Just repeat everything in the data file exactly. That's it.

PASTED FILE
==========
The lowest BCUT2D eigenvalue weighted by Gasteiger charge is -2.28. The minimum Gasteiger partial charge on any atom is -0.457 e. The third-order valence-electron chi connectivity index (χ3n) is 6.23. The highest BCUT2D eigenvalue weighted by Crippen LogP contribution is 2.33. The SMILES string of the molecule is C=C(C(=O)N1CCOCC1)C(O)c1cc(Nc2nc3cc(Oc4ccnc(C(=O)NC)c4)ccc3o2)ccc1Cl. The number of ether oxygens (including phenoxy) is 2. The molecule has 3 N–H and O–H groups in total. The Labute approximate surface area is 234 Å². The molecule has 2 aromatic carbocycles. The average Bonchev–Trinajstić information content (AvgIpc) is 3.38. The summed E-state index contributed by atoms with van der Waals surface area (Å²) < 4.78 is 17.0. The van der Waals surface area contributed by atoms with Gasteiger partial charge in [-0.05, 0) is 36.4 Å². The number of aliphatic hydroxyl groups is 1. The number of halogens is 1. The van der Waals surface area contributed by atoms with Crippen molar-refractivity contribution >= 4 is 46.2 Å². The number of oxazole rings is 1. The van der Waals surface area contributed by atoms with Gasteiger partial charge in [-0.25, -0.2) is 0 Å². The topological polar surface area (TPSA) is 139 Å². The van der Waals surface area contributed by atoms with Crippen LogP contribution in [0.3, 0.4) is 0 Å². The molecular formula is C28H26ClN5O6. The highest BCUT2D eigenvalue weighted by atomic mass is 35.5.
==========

The lowest BCUT2D eigenvalue weighted by Gasteiger charge is -2.28. The minimum Gasteiger partial charge on any atom is -0.457 e. The third-order valence-electron chi connectivity index (χ3n) is 6.23. The highest BCUT2D eigenvalue weighted by Crippen LogP contribution is 2.33. The SMILES string of the molecule is C=C(C(=O)N1CCOCC1)C(O)c1cc(Nc2nc3cc(Oc4ccnc(C(=O)NC)c4)ccc3o2)ccc1Cl. The number of ether oxygens (including phenoxy) is 2. The molecule has 3 N–H and O–H groups in total. The Labute approximate surface area is 234 Å². The molecule has 2 aromatic carbocycles. The average Bonchev–Trinajstić information content (AvgIpc) is 3.38. The summed E-state index contributed by atoms with van der Waals surface area (Å²) < 4.78 is 17.0. The van der Waals surface area contributed by atoms with Gasteiger partial charge in [-0.05, 0) is 36.4 Å². The number of aliphatic hydroxyl groups is 1. The number of halogens is 1. The van der Waals surface area contributed by atoms with Crippen molar-refractivity contribution >= 4 is 46.2 Å². The number of oxazole rings is 1. The van der Waals surface area contributed by atoms with Gasteiger partial charge in [-0.25, -0.2) is 0 Å². The topological polar surface area (TPSA) is 139 Å². The van der Waals surface area contributed by atoms with Crippen LogP contribution in [0.3, 0.4) is 0 Å². The molecular formula is C28H26ClN5O6. The highest BCUT2D eigenvalue weighted by atomic mass is 35.5.